Atwood "Woody" Collins III, an executive vice president with M&T Bank, recently gave us his perspective on the future ("Taking a look at Baltimore's future," June 6). His view boils down to three elements: First, Baltimore's advantage of a deep-water port and its location in the center of the Eastern Seaboard. Second, the need to continue to attract entrepreneurial businesses. And third, the natural advantage of our waterfront, and its transition from industrial to residential tourism uses.
This view of Baltimore's future is severely limited. Why? Because it omits almost any reference to the principal resource of any city — its people. Something over 600,000 people live in Baltimore. Some of them are new arrivals, and many more have lived here for many generations. And yet, right now in the 21st Century, grinding poverty, joblessness, ill health, substance abuse, and violent crime still plague far too many of our city's residents.
When we look at Baltimore's future, our gaze should center on our people and their future. It is not simply a matter of more port activity or start-up businesses or tourists. It is much more a matter of focusing our civic energies, efforts and wealth on radically improving the future chances for our young people to grow up safe and sound, healthy, well-educated, gainfully employed, and eager to get up each morning and engage with the world. It is much more a matter of eliminating the sorry failure of incarceration for so many of our young people, and abandoning the empty litany of so-called "corrections."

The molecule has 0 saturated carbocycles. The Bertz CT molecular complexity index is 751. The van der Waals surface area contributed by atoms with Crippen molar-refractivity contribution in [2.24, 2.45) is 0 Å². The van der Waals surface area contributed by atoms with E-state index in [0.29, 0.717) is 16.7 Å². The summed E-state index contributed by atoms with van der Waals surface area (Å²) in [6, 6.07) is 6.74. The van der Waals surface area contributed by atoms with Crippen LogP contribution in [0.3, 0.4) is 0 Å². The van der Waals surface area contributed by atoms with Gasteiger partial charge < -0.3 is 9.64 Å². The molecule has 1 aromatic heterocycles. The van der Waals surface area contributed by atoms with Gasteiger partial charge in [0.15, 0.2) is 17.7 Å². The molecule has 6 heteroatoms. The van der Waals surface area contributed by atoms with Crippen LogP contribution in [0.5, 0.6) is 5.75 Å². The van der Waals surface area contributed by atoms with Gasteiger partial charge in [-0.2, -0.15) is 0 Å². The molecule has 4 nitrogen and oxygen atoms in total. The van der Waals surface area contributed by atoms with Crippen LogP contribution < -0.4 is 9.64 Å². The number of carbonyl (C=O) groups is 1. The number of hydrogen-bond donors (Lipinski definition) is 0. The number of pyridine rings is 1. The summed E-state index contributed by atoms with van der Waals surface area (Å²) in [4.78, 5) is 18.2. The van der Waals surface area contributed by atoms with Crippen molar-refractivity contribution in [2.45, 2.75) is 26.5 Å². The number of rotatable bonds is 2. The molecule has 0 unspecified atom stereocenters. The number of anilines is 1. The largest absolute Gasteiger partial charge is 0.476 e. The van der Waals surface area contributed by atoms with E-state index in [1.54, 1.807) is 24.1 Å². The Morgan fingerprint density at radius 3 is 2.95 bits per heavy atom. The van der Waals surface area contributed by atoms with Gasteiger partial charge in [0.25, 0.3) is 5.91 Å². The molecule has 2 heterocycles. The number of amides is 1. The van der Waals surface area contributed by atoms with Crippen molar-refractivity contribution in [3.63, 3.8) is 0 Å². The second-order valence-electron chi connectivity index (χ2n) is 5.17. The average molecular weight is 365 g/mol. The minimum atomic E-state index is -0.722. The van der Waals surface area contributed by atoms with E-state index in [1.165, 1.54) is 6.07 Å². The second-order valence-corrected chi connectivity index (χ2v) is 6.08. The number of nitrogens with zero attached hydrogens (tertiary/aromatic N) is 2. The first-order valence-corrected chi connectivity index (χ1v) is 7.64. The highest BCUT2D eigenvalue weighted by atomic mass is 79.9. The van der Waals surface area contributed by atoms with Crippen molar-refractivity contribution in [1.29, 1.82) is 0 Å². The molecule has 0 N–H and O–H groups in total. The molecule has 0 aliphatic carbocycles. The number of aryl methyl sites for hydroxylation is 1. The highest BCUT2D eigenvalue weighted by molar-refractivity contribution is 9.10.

This is not done simply through charity or good works or even start-up businesses. For it to happen to any significant degree, it will have to become a central and long-term commitment by our city government, and all our leaders from the worlds of education, commerce, health, and culture. And, because Baltimore City is central to the life of the metropolitan area and Maryland, county governments from around the Baltimore region and the state government will also have to become solid partners in this commitment.
Without the sustained effort of such a commitment, Baltimore's future does not have a chance of resembling what Mr. Collins proposes for us.
Art CohenCopyright © 2014, The Baltimore Sun